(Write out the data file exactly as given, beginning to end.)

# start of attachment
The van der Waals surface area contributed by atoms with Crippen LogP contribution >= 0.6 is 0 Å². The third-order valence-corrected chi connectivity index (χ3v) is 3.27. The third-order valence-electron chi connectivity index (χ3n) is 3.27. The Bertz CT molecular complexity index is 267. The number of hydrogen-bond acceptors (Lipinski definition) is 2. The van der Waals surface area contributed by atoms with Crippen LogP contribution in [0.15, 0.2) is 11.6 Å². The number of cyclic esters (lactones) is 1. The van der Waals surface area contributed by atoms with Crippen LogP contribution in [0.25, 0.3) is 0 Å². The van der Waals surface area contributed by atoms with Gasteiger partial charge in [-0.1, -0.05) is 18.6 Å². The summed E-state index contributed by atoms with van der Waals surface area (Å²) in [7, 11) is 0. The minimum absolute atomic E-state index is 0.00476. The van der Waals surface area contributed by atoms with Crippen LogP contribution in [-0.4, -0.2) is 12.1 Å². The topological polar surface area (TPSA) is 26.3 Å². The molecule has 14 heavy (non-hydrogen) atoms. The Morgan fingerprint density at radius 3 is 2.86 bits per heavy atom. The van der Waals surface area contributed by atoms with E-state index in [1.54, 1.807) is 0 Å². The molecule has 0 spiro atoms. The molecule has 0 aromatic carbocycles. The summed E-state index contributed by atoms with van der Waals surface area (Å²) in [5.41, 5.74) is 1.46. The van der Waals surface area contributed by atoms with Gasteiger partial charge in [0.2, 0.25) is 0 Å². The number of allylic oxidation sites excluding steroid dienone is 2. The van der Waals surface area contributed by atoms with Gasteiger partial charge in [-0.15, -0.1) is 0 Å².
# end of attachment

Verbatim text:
The van der Waals surface area contributed by atoms with Crippen LogP contribution >= 0.6 is 0 Å². The third-order valence-corrected chi connectivity index (χ3v) is 3.27. The third-order valence-electron chi connectivity index (χ3n) is 3.27. The Bertz CT molecular complexity index is 267. The number of hydrogen-bond acceptors (Lipinski definition) is 2. The van der Waals surface area contributed by atoms with Crippen LogP contribution in [0.15, 0.2) is 11.6 Å². The number of cyclic esters (lactones) is 1. The van der Waals surface area contributed by atoms with Crippen LogP contribution in [0.25, 0.3) is 0 Å². The van der Waals surface area contributed by atoms with Gasteiger partial charge in [-0.1, -0.05) is 18.6 Å². The summed E-state index contributed by atoms with van der Waals surface area (Å²) in [7, 11) is 0. The minimum absolute atomic E-state index is 0.00476. The van der Waals surface area contributed by atoms with Crippen LogP contribution in [-0.4, -0.2) is 12.1 Å². The topological polar surface area (TPSA) is 26.3 Å². The molecule has 14 heavy (non-hydrogen) atoms. The Morgan fingerprint density at radius 3 is 2.86 bits per heavy atom. The van der Waals surface area contributed by atoms with E-state index in [1.54, 1.807) is 0 Å². The molecule has 0 spiro atoms. The molecule has 0 aromatic carbocycles. The summed E-state index contributed by atoms with van der Waals surface area (Å²) in [5.41, 5.74) is 1.46. The van der Waals surface area contributed by atoms with Gasteiger partial charge in [0.2, 0.25) is 0 Å². The number of allylic oxidation sites excluding steroid dienone is 2. The van der Waals surface area contributed by atoms with Gasteiger partial charge in [-0.15, -0.1) is 0 Å².